Women with advanced breast cancer get new immunotherapy on the NHS

Keytruda is for women with incurable secondary triple negative breast cancer and its aim is to slow disease progression.

24 May 2022

Around 100 women a year with advanced breast cancer will be able to try a new type of immunotherapy on the NHS.

The National Institute for Health and Care Excellence (Nice) has overturned its draft rejection of Keytruda (pembrolizumab) and has said women can take the drug in combination with chemotherapy.

The drug is for women with incurable secondary triple negative breast cancer and its aim is to slow disease progression – buying patients extra time.

Baroness Delyth Morgan, chief executive of Breast Cancer Now, said the move was “absolutely fantastic news for around 100 patients” every year with the disease.

She added: “Following its worrying provisional rejection by Nice earlier this year, the reversal of this decision now brings hope to eligible women for whom it could bring precious additional time before their disease progresses and more months to live and spend time with loved ones and doing what matters most to them.

“Triple negative breast cancer is a particularly aggressive form of breast cancer, often with poorer outcomes.

“Whilst immunotherapy treatment atezolizumab was made available on the NHS in 2020, there has remained an unmet need for a group of patients who could not receive this combination, which is why it is so vital that alternative treatments, such as pembrolizumab, quickly reach those still desperately in need of new, effective treatment options.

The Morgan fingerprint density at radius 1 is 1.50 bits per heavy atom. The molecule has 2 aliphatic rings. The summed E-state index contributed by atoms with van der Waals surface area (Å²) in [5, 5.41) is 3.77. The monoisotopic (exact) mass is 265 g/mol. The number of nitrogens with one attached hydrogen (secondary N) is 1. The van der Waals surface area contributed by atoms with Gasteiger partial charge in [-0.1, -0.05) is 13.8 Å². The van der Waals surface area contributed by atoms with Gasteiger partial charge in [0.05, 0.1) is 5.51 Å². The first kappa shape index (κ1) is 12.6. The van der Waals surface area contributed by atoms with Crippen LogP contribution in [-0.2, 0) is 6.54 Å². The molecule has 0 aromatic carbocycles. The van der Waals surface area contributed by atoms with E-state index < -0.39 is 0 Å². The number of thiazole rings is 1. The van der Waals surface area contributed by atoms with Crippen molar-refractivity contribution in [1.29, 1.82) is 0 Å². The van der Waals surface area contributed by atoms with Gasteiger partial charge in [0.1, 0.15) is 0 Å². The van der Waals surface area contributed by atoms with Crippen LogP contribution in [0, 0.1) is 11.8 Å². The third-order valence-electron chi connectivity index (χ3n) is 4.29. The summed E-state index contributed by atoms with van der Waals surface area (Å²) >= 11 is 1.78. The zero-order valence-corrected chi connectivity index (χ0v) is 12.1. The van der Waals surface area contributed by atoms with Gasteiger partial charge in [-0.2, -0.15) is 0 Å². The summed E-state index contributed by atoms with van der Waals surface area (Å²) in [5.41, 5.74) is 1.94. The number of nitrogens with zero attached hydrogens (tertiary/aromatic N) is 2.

“Despite this positive news, we now also desperately need to see progress on the Nice appraisal of Trodelvy, which is another potentially life-extending drug for certain people with secondary breast cancer, that was devastatingly provisionally rejected in April.

“A recent delay to the second Nice committee meeting has caused further anxiety for these patients, which is unacceptable.

“Together, Gilead, Nice and NHS England must find a solution to ensure this drug is made routinely available on the NHS.”

Keytruda is used with chemotherapy in women with triple negative breast cancer whose tumours express PD-L1 with a combined positive score (CPS – the number of PD-L1 positive cells in relation to tumour cells) greater than or equal to 10.

They must also not have had chemotherapy for advanced disease, and they qualify for treatment if surgery is not possible to remove the tumour.

Nice said that following its previous rejection, manufacturer Merck Sharp and Dohme proposed that the drug combination should be restricted to people whose tumours express PD-L1 with a CPS greater than or equal to 10.

This meant Nice was able to look again and pass the drug, which works by blocking the activity of PD-L1, helping the person’s own immune cells to attack cancer.

Helen Knight, interim director of medicines evaluation at Nice, said: “I am pleased the company has been able to work constructively with us to find solutions to the issues highlighted in our previous draft guidance.

“People who were not able to access atezolizumab, another Nice-recommended immunotherapy, now have an important new option that can help them live longer and spend more precious time with their loved ones.

“So, although our recommendation is for a narrower population than pembrolizumab combination is licensed for, it means the maximum number of people with advanced triple negative breast cancer now have access to effective treatments.”

It comes as a poll for Breast Cancer Now of 1,007 women with breast cancer found 44% said the disease negatively affected their body image and 25% said the same for their sense of identity.

Overall, 37% said their diagnosis worsened their mental health and self-esteem.

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